Groups Appeal Development in New River Gorge, WV
Conservation Groups Appeal Fayette County’s Approval of Housing Development within New River Gorge
Washington, D.C. – The Plateau Action Network, National Parks Conservation Association, West Virginia Highlands Conservancy, and National Committee for the New River filed a legal appeal on May 11th, 2006 of Fayette County’s decision to approve the first phase of Land Resources Corporation’s (LRC) “Roaring River” housing development, proposed along approximately 9 miles next to the New River Gorge National River. The “Roaring River” development would be the largest development built in Fayette County.
“People travel here to enjoy the authentic and unique experiences offered by the natural and historic resources of the New River Gorge, not to see suburban developments,” said Erin Haddix, Mid-Atlantic Field Representative for the nonpartisan National Parks Conservation Association, a national nonprofit park advocacy group with more than 1,000 members in West Virginia.
An analysis commissioned by the National Park Service shows that the New River Gorge National River, along with the Gauley and the Bluestone, has a total economic impact of more than $130 million spending which supports 3,550 jobs, and generates more than $49 million in income.
A technical analysis by the Park Service revealed that 76 out of 484 houses in the developments’ first phase will be visible from popular scenic overlooks and other vantage points in the park. The analysis takes into account variables such as the height of the trees, slope of the land, height of the houses, vegetation, and lot size. In response to an outpouring of public concern at a public hearing last August, the County Commission committed to protecting the gorge and working with Park Service staff to ensure that the development would not impair the scenic views of the New River Gorge.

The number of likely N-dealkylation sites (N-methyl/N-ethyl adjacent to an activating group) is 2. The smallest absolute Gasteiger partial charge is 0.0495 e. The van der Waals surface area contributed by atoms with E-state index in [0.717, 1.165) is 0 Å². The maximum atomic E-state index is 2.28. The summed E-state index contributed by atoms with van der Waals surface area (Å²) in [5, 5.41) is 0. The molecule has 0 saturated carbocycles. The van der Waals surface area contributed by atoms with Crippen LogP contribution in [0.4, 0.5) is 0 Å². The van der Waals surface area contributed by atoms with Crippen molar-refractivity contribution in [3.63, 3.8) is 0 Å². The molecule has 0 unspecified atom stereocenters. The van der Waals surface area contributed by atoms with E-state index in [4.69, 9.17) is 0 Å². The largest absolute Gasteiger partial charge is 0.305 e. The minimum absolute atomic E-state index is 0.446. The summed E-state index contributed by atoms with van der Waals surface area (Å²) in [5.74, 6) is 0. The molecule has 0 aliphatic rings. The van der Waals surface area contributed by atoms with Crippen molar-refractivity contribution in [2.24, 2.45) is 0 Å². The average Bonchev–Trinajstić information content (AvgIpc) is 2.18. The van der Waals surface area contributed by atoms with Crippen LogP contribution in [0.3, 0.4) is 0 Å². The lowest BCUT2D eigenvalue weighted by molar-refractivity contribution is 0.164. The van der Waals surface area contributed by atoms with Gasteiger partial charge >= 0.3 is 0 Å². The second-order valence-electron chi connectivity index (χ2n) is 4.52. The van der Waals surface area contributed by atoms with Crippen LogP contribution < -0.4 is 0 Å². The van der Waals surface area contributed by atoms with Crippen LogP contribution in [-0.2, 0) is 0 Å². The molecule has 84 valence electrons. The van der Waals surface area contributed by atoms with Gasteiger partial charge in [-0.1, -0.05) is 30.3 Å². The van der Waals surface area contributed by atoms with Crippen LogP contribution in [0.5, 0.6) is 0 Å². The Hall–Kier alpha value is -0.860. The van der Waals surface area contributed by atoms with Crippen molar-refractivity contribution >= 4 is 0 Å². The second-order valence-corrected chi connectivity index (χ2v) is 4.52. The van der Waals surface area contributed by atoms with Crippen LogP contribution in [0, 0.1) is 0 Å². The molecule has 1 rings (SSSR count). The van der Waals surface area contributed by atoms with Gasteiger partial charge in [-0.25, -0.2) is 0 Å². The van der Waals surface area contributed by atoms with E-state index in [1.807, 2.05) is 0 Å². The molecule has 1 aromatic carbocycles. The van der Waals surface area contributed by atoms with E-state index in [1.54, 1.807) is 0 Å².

While county and LRC officials stated in public meetings and in writing that “no houses will be visible from any ground level vantage point in the park and that this development will not impair the scenic views of the New River Gorge,” neither has provided technical analysis to support this conclusion.
“Economic development and the conservation of the New River Gorge are compatible,” said Gene Kistler, a member of the board of the Plateau Action Network, a Fayette County-based citizens group dedicated to responsible environmental management and economic development. “However, we need sensitive development that does not harm an existing economic engine like the New River Gorge National River.”
The appeal filed today identifies several flaws in the county’s approval. Of fundamental importance, the zoning office discounted the Park Service’s technical analysis, and concluded that the development would not impact the park’s viewshed. This conclusion is based on unspecific site visits, discussion with an unnamed firm, testimony from an unnamed optical expert, and a sightline test provided by LRC in which balloons were set up on approximately 25 lots. However, none of the 25 lots in the sightline test were among the 76 lots identified as in the scenic view by the Park Service technical analysis.
The county’s approval also states that it did not have the ability to remove lots from the plan because of the impact on scenic views, although this right is clearly defined in the County’s Unified Development code which states that “reasonable requirements for the preservation of outstanding natural features [including exceptional views] may be specified.” The protection of scenic views is also referenced in the County’s Comprehensive Plan. The county’s approval also incorrectly asserts that the removal of any building lots in the plan could possibly require the county to compensate the developer. This is contrary to a ruling by West Virginia Supreme Court of Appeals that “land use regulations will not constitute an impermissible taking of property.”
“We would not oppose the first phase of this subdivision if LRC honors its commitment to protect New River’s priceless scenic views by removing the 76 lots of concern from its plan,” said Haddix and Kistler. “We need greater protection for our national parks.”
Erin Haddix, National Parks Conservation Association, 202-744-3532
Gene Kistler, Plateau Action Network, 304-663-2521